The ‘E’ Connection
PF: Tell us about the similarities between the two. What does someone who knows direct mail need to know about e-mail to be successful?
JJ: If you’re already doing direct mail successfully, you need to learn just a few new tricks. As with direct mail, successful e-mail marketing uses relevant content and a strong call to action to engage the reader and generate response.
And as with direct mail, you need a strong list. List testing is as important with e-mail as it is with direct mail. I always recommend testing lists before rolling out. Unfortunately, this is one area where e-mail marketers who don’t have direct mail experience don’t always understand the importance and value of testing, and they skip it. That’s a big mistake! Keep in mind, all the rules you learned about testing in direct mail apply to e-mail.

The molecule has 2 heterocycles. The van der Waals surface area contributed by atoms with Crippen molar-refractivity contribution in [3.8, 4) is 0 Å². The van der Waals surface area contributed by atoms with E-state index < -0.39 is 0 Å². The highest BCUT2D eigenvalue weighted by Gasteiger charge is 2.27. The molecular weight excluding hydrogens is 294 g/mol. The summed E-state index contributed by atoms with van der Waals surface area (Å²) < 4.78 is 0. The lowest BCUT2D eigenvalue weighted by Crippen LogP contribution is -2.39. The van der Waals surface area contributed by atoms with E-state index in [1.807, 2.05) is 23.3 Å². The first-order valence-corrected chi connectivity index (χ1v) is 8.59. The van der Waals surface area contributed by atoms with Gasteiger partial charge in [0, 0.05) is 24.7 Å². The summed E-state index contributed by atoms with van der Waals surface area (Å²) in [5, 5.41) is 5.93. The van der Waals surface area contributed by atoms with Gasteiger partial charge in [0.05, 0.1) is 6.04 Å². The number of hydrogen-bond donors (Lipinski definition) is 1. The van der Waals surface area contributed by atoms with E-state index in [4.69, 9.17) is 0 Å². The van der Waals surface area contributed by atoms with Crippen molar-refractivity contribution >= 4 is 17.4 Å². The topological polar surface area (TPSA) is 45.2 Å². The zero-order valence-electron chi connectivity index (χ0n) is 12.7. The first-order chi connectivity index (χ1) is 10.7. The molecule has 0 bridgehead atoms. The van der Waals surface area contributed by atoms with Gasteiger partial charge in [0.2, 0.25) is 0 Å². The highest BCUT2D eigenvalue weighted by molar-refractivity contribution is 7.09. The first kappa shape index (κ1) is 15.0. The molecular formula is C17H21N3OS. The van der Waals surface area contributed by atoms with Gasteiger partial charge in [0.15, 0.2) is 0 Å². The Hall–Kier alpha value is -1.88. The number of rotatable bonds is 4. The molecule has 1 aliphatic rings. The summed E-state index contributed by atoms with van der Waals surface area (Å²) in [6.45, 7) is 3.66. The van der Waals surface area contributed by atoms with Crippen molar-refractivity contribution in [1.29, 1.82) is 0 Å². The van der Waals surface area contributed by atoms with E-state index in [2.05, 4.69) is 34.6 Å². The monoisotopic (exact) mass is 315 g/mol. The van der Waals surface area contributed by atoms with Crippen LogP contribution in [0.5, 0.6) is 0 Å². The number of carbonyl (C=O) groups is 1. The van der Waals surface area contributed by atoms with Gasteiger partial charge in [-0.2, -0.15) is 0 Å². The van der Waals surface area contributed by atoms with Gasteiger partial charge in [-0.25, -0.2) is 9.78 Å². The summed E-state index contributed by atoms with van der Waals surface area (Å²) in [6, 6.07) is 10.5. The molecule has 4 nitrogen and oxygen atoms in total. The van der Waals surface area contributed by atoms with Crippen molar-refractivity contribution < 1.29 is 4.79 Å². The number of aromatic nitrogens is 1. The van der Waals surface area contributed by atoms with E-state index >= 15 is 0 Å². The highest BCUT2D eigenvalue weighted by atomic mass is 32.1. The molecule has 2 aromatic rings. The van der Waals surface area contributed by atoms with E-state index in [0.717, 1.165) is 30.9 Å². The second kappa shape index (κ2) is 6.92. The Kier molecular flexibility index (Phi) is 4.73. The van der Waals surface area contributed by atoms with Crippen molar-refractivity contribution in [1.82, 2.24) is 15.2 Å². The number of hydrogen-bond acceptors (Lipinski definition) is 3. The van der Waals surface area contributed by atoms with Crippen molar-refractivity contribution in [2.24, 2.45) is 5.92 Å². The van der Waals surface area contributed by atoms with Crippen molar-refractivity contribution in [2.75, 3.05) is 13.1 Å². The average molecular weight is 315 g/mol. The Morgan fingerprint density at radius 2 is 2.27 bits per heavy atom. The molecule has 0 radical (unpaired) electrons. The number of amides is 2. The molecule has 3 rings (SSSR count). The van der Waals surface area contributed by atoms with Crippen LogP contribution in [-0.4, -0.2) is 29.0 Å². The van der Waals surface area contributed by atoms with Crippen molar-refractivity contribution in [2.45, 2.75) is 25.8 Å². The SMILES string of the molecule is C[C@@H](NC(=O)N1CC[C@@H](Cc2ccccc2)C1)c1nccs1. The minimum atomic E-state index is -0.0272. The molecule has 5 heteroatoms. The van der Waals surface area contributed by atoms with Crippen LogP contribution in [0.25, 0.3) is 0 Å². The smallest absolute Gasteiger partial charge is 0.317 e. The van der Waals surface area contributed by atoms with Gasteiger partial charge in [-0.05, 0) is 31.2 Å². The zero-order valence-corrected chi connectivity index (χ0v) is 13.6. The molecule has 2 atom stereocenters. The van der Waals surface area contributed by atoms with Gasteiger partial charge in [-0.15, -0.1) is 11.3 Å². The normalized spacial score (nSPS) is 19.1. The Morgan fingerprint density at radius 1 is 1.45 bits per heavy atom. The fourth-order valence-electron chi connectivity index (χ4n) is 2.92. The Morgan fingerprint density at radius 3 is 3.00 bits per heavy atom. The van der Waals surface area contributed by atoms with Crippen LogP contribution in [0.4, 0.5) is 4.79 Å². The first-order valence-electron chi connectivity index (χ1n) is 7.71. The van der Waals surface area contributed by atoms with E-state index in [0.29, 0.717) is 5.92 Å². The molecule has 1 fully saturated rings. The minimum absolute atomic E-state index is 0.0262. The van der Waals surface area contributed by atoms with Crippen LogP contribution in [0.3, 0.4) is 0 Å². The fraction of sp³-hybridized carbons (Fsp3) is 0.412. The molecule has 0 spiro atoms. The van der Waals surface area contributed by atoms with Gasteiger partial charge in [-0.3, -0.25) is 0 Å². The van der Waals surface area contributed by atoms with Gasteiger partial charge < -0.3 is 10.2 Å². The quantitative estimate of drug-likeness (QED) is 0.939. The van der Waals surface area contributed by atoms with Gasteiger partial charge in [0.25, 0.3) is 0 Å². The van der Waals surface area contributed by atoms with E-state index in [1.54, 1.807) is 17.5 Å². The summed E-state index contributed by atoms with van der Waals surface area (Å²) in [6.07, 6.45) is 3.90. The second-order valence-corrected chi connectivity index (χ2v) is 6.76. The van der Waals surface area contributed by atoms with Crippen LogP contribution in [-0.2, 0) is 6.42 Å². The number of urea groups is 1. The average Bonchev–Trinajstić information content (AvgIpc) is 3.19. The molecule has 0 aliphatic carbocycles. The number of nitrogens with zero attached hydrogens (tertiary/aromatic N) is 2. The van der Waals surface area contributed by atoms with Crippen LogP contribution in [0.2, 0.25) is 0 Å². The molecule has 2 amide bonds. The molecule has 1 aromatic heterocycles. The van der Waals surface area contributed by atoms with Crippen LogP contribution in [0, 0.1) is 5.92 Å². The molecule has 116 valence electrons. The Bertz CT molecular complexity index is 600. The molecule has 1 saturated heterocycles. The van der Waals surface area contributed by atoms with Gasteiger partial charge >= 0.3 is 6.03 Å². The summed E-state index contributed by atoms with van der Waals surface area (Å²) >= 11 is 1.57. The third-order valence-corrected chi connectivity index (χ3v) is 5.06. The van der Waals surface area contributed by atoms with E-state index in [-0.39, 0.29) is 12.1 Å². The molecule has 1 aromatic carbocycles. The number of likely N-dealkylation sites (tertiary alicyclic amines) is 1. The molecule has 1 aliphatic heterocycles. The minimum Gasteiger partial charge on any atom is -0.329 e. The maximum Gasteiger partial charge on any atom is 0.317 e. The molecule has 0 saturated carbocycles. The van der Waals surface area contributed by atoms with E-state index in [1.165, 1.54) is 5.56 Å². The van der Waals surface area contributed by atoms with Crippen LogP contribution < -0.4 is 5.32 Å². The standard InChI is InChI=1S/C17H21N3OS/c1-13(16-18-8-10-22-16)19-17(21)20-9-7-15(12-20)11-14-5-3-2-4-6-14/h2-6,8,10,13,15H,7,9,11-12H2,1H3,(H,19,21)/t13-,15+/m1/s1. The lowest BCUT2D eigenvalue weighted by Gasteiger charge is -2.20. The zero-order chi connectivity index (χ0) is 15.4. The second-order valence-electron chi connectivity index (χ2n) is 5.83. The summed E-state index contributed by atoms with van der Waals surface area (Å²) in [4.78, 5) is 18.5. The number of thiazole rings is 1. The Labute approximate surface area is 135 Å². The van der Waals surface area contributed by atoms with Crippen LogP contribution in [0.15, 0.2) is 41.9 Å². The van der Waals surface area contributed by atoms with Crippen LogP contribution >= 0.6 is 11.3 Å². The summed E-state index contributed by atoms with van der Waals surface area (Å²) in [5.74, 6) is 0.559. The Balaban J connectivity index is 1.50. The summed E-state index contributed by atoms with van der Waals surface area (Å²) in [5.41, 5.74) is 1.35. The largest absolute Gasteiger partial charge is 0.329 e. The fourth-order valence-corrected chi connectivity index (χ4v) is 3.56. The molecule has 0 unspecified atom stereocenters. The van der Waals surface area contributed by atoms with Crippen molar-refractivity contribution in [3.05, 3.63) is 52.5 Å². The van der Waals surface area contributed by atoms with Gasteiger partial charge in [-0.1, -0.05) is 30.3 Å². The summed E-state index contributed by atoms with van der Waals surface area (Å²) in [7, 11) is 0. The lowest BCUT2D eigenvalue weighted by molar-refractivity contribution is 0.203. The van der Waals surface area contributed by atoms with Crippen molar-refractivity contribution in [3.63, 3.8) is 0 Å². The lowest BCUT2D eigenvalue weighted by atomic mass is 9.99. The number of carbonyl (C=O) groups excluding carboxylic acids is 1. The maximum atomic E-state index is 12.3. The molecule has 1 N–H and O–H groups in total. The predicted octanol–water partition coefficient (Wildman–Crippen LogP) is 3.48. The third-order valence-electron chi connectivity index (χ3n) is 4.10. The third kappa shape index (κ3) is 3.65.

PF: What are the biggest differences between direct mail and e-mail?
JJ: The No. 1 difference is the concept of “opting in,” also called “affirmative consent.” This means you should have permission to communicate with your recipient via e-mail before sending anything via this channel. E-mail has a long history of opt-in.
Although it’s not required—the Can Spam Act of 2003 mentions affirmative consent but does not mandate it—this rule is backed and enforced by the organizations that manage e-mail, such as AOL, MSN, Yahoo and others. Without an opt-in, you risk being blacklisted, meaning that all mail from your servers will be blocked and not delivered. That’s why it’s so important to make sure the lists you rent and/or build in-house are opt-in lists. If you’re going to do e-mail campaigns, you’ve got to accept the opt-in requirement and work within the structure that’s been set up to monitor it.
Here’s another major difference between direct mail and e-mail: In direct mail, your lettershop gets the list on labels or a data file and handles the mailing mechanics. With e-mail, the list owner never lets the list out of its possession. The list owner does the send for you.